World Bank head holds out hope for Haiti

Associated Press Modified: November 7, 2012 at 6:45 pm •  Published: November 7, 2012
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PORT-AU-PRINCE, Haiti (AP) — It was a whirlwind tour for World Bank President Jim Yong Kim, who helicoptered from the grounds of the demolished National Palace to his old stomping grounds in central Haiti where he once treated the rural poor as a doctor.

Then he flew off to visit a power plant north of Port-au-Prince and then spoke at a conference on poverty at a hotel that like the presidential palace down the hill is being rebuilt following its implosion in the 2010 earthquake.

Kim's two-day trip to Haiti was no routine drop-in for the head of an international organization. This one carried special significance for Kim, a physician and anthropologist who is regarded for his pioneering work in development because of his ties to the Boston-based Partners in Health.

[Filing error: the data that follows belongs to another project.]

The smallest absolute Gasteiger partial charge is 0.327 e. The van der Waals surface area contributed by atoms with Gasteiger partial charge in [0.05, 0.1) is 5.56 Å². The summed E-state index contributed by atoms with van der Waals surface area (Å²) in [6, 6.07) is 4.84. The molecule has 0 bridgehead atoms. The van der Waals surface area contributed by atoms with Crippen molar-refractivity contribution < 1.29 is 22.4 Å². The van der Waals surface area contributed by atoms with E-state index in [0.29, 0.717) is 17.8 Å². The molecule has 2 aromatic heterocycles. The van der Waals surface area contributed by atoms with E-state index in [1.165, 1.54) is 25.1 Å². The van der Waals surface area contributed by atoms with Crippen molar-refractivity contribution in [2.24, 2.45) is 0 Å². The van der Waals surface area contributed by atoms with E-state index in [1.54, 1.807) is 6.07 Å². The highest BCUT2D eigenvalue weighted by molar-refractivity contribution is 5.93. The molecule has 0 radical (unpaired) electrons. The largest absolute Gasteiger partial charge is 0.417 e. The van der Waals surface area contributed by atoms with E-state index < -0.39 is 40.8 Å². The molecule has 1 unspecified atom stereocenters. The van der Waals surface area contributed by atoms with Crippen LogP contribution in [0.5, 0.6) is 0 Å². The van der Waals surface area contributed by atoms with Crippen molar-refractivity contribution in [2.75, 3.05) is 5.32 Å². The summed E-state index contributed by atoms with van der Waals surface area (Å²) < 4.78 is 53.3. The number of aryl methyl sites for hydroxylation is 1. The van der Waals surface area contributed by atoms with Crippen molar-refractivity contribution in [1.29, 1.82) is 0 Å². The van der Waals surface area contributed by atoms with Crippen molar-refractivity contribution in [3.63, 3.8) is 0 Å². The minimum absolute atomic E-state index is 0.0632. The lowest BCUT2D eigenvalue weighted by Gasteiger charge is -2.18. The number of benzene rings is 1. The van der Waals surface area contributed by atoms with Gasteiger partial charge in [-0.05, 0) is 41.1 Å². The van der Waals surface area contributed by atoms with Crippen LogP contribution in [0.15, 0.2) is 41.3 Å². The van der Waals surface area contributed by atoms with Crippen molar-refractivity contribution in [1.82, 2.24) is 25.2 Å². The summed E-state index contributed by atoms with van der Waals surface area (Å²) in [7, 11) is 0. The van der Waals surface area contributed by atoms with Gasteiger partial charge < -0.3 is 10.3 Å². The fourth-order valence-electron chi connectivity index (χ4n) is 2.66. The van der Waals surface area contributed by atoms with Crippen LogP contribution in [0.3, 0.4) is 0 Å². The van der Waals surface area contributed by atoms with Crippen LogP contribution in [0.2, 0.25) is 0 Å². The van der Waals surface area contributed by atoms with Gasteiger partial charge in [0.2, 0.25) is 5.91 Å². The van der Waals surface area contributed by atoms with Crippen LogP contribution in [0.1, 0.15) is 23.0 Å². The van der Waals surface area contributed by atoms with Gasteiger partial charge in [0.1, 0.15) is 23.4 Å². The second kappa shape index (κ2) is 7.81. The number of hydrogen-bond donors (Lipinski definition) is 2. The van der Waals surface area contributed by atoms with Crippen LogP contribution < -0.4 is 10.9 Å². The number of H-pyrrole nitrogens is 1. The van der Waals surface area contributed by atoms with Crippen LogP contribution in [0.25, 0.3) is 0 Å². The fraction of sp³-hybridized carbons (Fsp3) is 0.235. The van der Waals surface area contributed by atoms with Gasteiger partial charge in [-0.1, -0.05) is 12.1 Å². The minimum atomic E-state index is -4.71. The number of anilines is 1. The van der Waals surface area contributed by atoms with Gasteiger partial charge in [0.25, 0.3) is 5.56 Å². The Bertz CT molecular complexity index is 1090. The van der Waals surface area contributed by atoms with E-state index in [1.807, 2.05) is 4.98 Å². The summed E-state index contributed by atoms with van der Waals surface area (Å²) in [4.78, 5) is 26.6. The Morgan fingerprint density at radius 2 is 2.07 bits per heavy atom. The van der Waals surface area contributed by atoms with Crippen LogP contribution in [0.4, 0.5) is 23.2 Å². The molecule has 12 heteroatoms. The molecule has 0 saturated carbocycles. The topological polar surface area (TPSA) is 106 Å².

Disaster-prone Haiti and unbridled optimism are unlikely bedfellows, but Kim saw reasons to be sunny.

"Despite the earthquake, despite the hurricanes, despite the enormous obstacles that Haiti always seems to face, I think there's more hope today than I have seen in a very long time," Kim told The Associated Press as a Toyota Land Cruiser hurried him to his next appointment.

This was Kim's first trip to Latin America and the Caribbean since he became president of the World Bank in July, and he came to figure out how the international institution can help Haiti rebuild from the earthquake that displaced more than a million people and destroyed thousands of buildings. One of his stops was at a new, state-of-the-art public hospital built in the Central Plateau by Partners in Health.

Kim and President Michel Martelly signed agreements for $125 million for two projects. The first one, for $90 million, aims to increase the power supply for 600,000 people in urban and rural areas. The second, for $35 million, seeks to finance a debris management site along with an air safety navigation system at the international airport.

The World Bank will also be offering a year's rent for 60,000 people displaced by the quake for the next 15 months along with vocational training, Kim announced.

His visit came as Haiti stumbles from yet another, though smaller, set back.

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